The tumor-associated neutrophils (TANs) value and tumor—stroma ratio (TSR) are promising prognostic parameters in the tumor microenvironment. We aimed to evaluate the prognostic role and relationship of TANs and TSR in gastric cancer. Our study comprised 157 patients who underwent gastrectomy for advanced gastric cancer. TANs were assessed by immunohistochemical staining (CD15 and CD66b) and were analyzed with an image analyzer. TANs have been known to have different functional subpopulations of N1 (anti-tumor) and N2 (pro-tumor). We developed “calculated TANs with pro-tumor function (cN2; CD15 minus CD66b)”. The TSR was evaluated using hematoxylin and eosin staining. High-grade CD15-positive, cN2 in the tumor center, and TSR were significantly related to poor disease-free survival (DFS). TSR and cN2 were independent prognostic factors for DFS (hazard ratio (HR) = 2.614; p = 0.001, HR = 3.976; p = 0.002) and cN2 in the tumor center showed a positive correlation with TSR (R = 0.179, p = 0.025). While CD66b stained both N1 and N2, CD15 detected most of N2. Combining both markers revealed a novel cN2, which was an independent marker of poor prognosis. The transformation from N1 to N2 predominantly occurred in the tumor center, and was associated with TSR. Full article
(This article belongs to the Special Issue Gastric Cancer: From Mechanisms to Therapeutic Approaches)
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17 pages, 8381 KiB  
Review
ER-phagy in the Occurrence and Development of Cancer
by Huimin Zhou, Kexin Wang, Mengyan Wang, Wenxia Zhao, Conghui Zhang, Meilian Cai, Yuhan Qiu, Tianshu Zhang, Rongguang Shao and Wuli Zhao
Biomedicines 2022, 10(3), 707; https://doi.org/10.3390/biomedicines10030707 - 18 Mar 2022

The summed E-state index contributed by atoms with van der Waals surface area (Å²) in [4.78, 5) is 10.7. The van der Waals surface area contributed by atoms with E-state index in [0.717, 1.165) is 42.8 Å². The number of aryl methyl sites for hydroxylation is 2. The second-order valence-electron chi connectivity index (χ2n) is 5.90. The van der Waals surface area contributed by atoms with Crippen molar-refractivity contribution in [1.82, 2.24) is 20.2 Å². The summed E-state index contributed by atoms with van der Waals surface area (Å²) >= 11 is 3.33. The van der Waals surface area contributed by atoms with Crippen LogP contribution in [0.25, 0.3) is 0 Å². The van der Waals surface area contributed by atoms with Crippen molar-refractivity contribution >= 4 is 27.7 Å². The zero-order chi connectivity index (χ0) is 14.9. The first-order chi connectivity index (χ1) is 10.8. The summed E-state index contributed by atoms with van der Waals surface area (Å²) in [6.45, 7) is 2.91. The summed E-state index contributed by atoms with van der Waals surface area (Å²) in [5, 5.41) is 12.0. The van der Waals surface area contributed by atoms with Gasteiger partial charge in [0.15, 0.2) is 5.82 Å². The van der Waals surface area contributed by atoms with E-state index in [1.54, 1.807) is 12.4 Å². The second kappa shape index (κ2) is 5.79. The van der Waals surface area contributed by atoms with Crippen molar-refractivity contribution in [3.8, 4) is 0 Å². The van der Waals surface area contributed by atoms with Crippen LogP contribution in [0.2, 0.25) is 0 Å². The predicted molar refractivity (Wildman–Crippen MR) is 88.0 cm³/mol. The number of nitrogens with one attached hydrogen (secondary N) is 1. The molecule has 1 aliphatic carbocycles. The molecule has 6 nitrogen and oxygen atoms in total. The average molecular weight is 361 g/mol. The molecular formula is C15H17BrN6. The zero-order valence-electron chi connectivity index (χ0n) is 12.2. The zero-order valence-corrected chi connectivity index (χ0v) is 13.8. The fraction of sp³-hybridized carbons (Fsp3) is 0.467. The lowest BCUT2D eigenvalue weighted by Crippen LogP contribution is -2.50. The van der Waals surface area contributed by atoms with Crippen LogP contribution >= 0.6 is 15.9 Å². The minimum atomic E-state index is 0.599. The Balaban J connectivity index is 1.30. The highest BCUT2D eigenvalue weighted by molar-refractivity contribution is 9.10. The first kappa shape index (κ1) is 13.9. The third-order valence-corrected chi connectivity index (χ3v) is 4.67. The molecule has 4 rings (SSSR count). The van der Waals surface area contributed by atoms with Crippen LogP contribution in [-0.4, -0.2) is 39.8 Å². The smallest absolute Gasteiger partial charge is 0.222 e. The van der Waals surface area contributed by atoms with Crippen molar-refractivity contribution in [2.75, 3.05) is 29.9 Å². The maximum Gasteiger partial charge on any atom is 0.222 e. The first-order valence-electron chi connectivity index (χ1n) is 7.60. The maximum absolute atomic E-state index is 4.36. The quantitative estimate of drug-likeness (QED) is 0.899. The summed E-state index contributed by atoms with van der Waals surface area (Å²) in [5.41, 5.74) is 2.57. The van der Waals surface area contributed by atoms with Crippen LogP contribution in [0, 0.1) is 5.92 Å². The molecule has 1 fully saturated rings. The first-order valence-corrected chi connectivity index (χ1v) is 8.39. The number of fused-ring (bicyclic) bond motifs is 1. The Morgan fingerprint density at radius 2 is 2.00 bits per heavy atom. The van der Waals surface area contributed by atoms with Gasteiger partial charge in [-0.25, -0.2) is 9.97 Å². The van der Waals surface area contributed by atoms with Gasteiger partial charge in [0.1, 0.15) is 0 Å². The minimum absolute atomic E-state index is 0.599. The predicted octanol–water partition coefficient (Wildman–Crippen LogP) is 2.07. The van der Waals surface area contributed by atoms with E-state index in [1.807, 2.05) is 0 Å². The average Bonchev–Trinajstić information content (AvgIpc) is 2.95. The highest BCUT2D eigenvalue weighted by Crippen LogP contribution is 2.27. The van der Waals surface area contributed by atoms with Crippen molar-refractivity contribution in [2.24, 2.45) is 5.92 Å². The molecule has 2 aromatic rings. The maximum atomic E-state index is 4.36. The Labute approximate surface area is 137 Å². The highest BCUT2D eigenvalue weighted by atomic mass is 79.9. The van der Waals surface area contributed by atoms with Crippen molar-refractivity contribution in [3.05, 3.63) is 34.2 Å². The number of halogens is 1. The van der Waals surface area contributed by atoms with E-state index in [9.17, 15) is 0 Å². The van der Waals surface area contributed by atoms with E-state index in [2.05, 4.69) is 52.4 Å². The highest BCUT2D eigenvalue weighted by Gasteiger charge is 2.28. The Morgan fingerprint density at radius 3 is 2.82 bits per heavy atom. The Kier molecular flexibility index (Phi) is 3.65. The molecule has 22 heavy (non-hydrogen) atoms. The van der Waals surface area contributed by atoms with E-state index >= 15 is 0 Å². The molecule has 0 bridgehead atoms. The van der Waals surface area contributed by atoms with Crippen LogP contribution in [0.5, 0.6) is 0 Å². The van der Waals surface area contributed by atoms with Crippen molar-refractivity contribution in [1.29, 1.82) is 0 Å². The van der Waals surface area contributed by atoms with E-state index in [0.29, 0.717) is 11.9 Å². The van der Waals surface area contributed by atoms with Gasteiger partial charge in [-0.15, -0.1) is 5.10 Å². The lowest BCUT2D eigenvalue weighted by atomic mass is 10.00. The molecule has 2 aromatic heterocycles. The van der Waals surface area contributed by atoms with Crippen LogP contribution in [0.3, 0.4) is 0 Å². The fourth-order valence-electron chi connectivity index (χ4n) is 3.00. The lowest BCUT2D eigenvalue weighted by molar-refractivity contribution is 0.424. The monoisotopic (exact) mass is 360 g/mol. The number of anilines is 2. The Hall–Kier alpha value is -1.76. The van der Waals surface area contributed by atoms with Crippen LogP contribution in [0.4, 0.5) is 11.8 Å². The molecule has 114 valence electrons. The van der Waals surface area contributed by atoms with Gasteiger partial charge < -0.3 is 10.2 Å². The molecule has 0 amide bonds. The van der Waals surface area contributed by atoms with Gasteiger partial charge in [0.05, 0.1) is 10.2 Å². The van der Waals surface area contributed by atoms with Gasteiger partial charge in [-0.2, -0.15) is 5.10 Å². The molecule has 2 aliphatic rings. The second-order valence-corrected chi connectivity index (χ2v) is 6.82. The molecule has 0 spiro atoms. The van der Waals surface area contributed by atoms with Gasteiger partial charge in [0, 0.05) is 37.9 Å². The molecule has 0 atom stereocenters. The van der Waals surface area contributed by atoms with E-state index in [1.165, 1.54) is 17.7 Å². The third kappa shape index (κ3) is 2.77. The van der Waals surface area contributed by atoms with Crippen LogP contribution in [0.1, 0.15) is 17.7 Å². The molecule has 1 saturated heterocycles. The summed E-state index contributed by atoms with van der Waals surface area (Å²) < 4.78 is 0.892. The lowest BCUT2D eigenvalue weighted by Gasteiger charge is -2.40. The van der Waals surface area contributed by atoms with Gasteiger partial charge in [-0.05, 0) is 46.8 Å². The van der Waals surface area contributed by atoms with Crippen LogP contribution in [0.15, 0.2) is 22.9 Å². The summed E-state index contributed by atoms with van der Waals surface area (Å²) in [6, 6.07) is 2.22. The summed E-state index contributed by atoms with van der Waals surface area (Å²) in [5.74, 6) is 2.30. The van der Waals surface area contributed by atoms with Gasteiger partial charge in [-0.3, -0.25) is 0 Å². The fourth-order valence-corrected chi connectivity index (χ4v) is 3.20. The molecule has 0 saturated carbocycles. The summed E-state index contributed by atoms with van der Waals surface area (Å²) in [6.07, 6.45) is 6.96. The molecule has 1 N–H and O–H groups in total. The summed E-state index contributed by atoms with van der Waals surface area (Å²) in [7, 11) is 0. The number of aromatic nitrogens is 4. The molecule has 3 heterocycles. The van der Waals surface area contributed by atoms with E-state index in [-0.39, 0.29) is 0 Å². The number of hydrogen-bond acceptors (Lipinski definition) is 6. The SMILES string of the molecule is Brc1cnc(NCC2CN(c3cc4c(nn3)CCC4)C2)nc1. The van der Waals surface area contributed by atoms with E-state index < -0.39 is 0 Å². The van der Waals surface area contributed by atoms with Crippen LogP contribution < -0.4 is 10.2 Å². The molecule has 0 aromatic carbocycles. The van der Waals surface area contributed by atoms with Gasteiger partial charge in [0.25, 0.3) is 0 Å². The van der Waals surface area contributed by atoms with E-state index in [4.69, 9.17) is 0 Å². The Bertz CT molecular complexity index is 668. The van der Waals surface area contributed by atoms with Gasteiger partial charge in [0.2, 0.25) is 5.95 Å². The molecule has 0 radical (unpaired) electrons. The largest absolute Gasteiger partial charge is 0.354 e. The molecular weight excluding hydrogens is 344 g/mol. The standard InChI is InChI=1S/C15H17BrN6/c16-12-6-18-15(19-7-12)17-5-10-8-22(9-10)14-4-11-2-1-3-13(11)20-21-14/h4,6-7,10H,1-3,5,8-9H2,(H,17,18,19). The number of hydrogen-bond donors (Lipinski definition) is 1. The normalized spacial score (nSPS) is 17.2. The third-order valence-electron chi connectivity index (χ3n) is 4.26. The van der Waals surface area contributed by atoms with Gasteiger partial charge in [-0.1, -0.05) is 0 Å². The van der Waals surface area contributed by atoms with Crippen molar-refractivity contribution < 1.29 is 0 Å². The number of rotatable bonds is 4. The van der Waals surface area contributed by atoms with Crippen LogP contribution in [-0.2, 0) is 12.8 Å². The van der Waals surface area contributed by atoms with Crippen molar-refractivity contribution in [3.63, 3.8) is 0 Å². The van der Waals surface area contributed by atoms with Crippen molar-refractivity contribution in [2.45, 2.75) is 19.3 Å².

Cited by 6 | Viewed by 2572
Abstract
As an organelle, the endoplasmic reticulum (ER) is closely related to protein synthesis and modification. When physiological or pathological stimuli induce disorders of ER function, misfolded proteins trigger ER-phagy, which is beneficial for restoring cell homeostasis or promoting cell apoptosis. As a double-edged [...] Read more.
As an organelle, the endoplasmic reticulum (ER) is closely related to protein synthesis and modification. When physiological or pathological stimuli induce disorders of ER function, misfolded proteins trigger ER-phagy, which is beneficial for restoring cell homeostasis or promoting cell apoptosis. As a double-edged sword, ER-phagy actively participates in various stages of development and progression in tumor cells, regulating tumorigenesis and maintaining tumor cell homeostasis. Through the unfolded protein response (UPR), the B cell lymphoma 2 (BCL-2) protein family, the Caspase signaling pathway, and others, ER-phagy plays an initiating role in tumor occurrence, migration, stemness, and proliferation. At the same time, many vital proteins strongly associated with ER-phagy, such as family with sequence similarity 134 member B (FAM134B), translocation protein SEC62 (SEC62), and C/EBP-homologous protein (CHOP), can produce a marked effect in many complex environments, which ultimately lead to entirely different tumor fates. Our article comprehensively focused on introducing the relationship and interaction between ER-phagy and cancers, as well as their molecular mechanism and regulatory pathways. Via these analyses, we tried to clarify the possibility of ER-phagy as a potential target for cancer therapy and provide ideas for further research. Full article
(This article belongs to the Special Issue Autophagy in Inflammation-Associated Damage and Diseases)
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21 pages, 8685 KiB  
Article
Biofunctionalization of Xenogeneic Collagen Membranes with Autologous Platelet Concentrate—Influence on Rehydration Protocol and Angiogenesis
by Sebastian Blatt, Saskia-Vanessa Schröger, Andreas Pabst, Peer W. Kämmerer, Keyvan Sagheb and Bilal Al-Nawas
Biomedicines 2022, 10(3), 706; https://doi.org/10.3390/biomedicines10030706 - 18 Mar 2022
Cited by 4 | Viewed by 1836
Abstract
Background: The aim of this study was to analyze possible interactions of different xenogeneic collagen membranes (CM) and platelet-rich fibrin (PRF). PH values were evaluated in the CM rehydration process with PRF, and their influence on angiogenesis was analyzed in vivo. Materials and [...] Read more.